This morning I pulled the crown of my watch to the side. The watch stopped ticking for a while as I turned the crown backwards in time. One hour fall back. The daylight savings happened last night. Every part of me still lingers restlessness despite the extra hour of sleep. As I pushed back the crown, I heard the ticking sound of the red second hand start rotating clockwise again. I stared at it tick and stared at it tock. It’s too bad that we get to fall back in time only once a year. I often wish I could fall back in time and catch the glass before it shatters. It seems like everything comes down to one single moment of difference — one slip from the hand, one decision, one word, one.
The very first class I had in middle school was a Korean literature class. The teacher came in with a long stick she could use to point at the giant green chalk board with, a brand new textbook, and a box of white chalk in her hands. With a white chalk, she drew a dandelion seed and a small needle on the board. She explained to us that a poet once described, the chance for a person to be meeting another is as same for the wind to blow a floating dandelion seed to pierce through the hook of a tiny needle standing on the ground. She then drew the wind in a pig-tail looking curvy line in between the seed and the needle.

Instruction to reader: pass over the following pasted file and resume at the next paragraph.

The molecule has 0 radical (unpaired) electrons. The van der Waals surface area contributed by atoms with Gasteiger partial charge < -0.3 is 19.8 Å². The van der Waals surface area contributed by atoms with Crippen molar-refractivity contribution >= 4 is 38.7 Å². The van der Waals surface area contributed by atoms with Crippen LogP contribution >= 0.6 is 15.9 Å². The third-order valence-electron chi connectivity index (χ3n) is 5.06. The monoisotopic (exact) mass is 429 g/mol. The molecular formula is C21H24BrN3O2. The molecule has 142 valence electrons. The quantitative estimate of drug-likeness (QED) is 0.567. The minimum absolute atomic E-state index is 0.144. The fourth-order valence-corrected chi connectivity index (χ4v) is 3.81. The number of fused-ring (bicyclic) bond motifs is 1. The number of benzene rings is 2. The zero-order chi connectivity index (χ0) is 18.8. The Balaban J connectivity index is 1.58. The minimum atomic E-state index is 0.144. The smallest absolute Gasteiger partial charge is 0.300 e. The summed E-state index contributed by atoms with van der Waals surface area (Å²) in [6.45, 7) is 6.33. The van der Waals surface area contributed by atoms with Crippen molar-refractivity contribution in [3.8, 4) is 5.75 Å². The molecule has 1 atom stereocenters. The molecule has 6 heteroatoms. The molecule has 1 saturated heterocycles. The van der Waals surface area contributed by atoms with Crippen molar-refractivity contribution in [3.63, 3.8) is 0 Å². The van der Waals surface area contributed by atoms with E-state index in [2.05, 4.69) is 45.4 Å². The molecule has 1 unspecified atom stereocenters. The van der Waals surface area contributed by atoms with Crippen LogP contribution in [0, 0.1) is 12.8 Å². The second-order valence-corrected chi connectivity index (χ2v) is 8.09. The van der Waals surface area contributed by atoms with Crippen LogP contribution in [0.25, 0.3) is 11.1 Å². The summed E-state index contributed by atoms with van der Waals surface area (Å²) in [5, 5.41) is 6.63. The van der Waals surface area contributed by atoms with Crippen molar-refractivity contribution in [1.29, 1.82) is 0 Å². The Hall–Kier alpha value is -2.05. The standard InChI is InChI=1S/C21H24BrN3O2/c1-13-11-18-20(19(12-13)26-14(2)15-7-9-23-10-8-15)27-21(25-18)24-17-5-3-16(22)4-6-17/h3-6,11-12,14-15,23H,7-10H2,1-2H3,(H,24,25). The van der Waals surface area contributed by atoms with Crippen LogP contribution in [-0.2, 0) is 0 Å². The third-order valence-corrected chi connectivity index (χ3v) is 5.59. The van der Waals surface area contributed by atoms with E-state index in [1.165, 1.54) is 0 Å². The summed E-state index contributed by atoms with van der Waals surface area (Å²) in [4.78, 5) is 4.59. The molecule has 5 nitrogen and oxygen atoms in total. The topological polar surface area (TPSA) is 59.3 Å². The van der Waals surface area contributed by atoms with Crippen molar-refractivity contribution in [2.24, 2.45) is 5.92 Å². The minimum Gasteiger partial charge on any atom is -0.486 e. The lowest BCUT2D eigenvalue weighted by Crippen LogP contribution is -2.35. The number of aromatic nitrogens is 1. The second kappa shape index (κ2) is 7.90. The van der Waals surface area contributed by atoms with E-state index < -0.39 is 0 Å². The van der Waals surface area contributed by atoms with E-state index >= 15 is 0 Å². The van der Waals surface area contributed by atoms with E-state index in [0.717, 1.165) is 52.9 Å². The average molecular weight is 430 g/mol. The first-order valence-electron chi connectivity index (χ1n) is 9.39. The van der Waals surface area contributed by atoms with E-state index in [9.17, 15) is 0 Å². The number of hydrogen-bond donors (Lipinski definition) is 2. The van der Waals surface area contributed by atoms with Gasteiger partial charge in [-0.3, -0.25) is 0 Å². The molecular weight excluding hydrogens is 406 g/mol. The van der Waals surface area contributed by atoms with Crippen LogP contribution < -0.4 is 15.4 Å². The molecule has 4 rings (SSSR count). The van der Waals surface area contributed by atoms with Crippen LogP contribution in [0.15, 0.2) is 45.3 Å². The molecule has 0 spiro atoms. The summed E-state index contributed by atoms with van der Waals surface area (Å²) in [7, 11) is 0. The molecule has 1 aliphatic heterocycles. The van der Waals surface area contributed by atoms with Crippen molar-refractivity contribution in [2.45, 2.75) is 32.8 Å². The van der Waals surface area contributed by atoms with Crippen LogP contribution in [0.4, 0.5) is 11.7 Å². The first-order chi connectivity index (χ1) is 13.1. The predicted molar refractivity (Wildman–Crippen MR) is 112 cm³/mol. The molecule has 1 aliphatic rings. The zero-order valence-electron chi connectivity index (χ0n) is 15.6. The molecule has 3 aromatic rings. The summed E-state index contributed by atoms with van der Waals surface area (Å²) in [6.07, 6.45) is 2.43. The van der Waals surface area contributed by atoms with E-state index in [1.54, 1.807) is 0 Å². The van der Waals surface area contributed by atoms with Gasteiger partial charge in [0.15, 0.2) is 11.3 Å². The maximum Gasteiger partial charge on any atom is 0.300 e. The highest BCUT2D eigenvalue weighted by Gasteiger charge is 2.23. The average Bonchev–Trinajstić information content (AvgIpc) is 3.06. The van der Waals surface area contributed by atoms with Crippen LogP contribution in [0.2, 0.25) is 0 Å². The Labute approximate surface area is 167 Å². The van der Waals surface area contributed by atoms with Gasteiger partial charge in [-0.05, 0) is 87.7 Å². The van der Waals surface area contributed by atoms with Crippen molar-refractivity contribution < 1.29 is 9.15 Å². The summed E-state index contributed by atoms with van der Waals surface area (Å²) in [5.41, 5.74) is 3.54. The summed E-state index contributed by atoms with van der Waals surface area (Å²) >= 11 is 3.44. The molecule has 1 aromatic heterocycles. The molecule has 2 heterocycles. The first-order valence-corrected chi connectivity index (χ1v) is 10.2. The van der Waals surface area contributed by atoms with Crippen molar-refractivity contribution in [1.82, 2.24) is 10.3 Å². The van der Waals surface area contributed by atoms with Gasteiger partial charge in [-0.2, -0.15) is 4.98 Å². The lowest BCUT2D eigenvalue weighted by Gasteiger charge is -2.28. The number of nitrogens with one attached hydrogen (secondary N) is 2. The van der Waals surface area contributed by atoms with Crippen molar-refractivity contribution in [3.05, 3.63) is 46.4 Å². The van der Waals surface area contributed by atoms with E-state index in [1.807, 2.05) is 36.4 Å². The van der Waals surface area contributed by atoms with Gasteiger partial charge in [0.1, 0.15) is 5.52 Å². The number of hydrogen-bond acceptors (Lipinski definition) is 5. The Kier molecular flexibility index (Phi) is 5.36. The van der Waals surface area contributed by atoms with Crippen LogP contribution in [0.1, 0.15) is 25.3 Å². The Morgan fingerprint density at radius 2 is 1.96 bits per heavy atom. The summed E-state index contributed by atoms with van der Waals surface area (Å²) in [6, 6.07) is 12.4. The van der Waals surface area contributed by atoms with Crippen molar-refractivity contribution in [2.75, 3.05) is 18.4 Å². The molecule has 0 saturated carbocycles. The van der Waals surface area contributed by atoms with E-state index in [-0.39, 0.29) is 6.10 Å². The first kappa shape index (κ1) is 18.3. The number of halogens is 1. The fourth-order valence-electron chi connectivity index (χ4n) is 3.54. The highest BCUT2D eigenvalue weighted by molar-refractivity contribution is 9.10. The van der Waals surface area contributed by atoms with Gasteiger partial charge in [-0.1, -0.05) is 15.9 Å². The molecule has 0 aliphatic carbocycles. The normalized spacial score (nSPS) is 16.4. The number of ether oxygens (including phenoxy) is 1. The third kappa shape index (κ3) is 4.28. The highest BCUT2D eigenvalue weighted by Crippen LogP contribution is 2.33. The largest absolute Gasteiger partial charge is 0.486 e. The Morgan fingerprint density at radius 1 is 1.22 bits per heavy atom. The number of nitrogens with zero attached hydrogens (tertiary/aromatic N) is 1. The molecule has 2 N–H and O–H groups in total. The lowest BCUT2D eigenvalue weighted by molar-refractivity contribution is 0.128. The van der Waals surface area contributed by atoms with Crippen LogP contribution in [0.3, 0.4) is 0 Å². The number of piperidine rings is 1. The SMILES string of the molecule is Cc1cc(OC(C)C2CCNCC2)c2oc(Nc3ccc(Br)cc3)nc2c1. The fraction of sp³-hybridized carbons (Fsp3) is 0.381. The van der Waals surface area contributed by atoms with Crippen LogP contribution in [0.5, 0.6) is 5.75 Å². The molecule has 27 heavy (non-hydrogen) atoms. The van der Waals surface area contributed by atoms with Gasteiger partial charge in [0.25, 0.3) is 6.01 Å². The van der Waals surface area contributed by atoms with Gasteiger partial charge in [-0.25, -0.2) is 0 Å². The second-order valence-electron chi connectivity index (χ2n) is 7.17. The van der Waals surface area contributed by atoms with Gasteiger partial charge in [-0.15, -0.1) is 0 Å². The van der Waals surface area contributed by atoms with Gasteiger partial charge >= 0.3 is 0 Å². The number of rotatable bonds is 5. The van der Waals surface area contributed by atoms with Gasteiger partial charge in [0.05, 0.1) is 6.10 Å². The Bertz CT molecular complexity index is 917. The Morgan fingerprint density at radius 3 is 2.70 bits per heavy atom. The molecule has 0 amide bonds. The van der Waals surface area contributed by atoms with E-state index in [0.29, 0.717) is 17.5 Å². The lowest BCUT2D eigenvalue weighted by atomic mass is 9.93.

The fall in Korea is gorgeous. The wind blows gently. The trees brighten in sunset; red, orange, and yellow. Memories live in me through the last four autumns I spent in Chicagoland. They don’t have daylight saving in Korea. I say I wish I could fall back in time more often than once a year, but I don’t know if I want to stroke my fingers against the wind blowing in a different direction than the one it could have blown towards.